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MRI of enthesitis of the appendicular skeleton in spondyloarthritis
  1. Iris Eshed1,*,
  2. Matthias Bollow2,*,
  3. Dennis G McGonagle3,
  4. Ai Lyn Tan3,
  5. Christian E Althoff4,
  6. Patrick Asbach4,
  7. Kay-Geert A Hermann4
  1. 1
    Department of Diagnostic Imaging, Sheba Medical Center, Tel Hashomer, Israel
  2. 2
    Department of Radiology, Augusta Hospital, Bochum, Germany
  3. 3
    Academic Unit of Musculoskeletal Diseases, The University of Leeds, Leeds, UK
  4. 4
    Department of Radiology, Charité Medical School, Berlin, Germany
  1. Dr K-G A Hermann, Department of Radiology, Charité Medical School, Campus Mitte, Charitéplatz 1, 10117 Berlin, Germany; kgh{at}


Entheses are sites where tendons, ligaments, joint capsules or fascia attach to bone. Inflammation of the entheses (enthesitis) is a well-known hallmark of spondyloarthritis (SpA). As entheses are associated with adjacent, functionally related structures, the concepts of an enthesis organ and functional entheses have been proposed. This is important in interpreting imaging findings in entheseal-related diseases. Conventional radiographs and CT are able to depict the chronic changes associated with enthesitis but are of very limited use in early disease. In contrast, MRI is sensitive for detecting early signs of enthesitis and can evaluate both soft-tissue changes and intraosseous abnormalities of active enthesitis. It is therefore useful for the early diagnosis of enthesitis-related arthropathies and monitoring therapy. Current knowledge and typical MRI features of the most commonly involved entheses of the appendicular skeleton in patients with SpA are reviewed. The MRI appearances of inflammatory and degenerative enthesopathy are described. New options for imaging enthesitis, including whole-body MRI and high-resolution microscopy MRI, are briefly discussed.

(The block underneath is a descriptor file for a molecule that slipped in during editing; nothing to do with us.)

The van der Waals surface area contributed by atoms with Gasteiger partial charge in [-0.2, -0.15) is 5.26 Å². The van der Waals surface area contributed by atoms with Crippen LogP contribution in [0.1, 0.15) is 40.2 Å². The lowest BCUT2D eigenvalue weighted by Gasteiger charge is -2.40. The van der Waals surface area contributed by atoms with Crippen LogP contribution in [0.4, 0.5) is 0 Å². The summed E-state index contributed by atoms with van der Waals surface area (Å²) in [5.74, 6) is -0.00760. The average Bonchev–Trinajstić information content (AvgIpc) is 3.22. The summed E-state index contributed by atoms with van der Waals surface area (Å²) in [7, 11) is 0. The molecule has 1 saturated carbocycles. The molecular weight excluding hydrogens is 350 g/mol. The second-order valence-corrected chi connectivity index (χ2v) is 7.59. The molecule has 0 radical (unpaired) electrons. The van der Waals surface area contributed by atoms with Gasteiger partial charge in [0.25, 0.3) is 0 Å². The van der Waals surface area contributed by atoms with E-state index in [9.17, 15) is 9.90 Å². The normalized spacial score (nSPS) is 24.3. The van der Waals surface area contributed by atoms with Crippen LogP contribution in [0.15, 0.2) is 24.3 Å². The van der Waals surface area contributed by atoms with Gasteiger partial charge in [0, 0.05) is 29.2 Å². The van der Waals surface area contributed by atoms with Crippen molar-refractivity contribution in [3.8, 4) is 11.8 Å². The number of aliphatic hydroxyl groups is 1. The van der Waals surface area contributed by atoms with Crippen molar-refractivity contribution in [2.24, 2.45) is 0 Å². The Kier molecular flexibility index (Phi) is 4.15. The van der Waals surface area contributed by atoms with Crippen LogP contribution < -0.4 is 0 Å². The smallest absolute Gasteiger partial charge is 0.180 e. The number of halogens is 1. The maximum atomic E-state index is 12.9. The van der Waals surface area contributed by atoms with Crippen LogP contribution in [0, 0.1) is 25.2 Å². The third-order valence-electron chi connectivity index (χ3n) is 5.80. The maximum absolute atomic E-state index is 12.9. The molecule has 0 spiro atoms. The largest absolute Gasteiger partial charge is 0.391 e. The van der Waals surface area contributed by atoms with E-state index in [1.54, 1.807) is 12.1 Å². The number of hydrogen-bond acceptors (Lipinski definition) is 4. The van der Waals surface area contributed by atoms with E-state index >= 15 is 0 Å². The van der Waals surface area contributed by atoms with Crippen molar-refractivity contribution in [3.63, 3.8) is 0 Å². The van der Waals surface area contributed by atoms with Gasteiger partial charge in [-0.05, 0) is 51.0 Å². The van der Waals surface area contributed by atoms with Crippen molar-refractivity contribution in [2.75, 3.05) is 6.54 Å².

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  • These two authors contributed equally to this article.

  • Competing interests: None.

  • Abbreviations:
    ankylosing spondylitis
    psoriatic arthritis
    short tau inversion recovery

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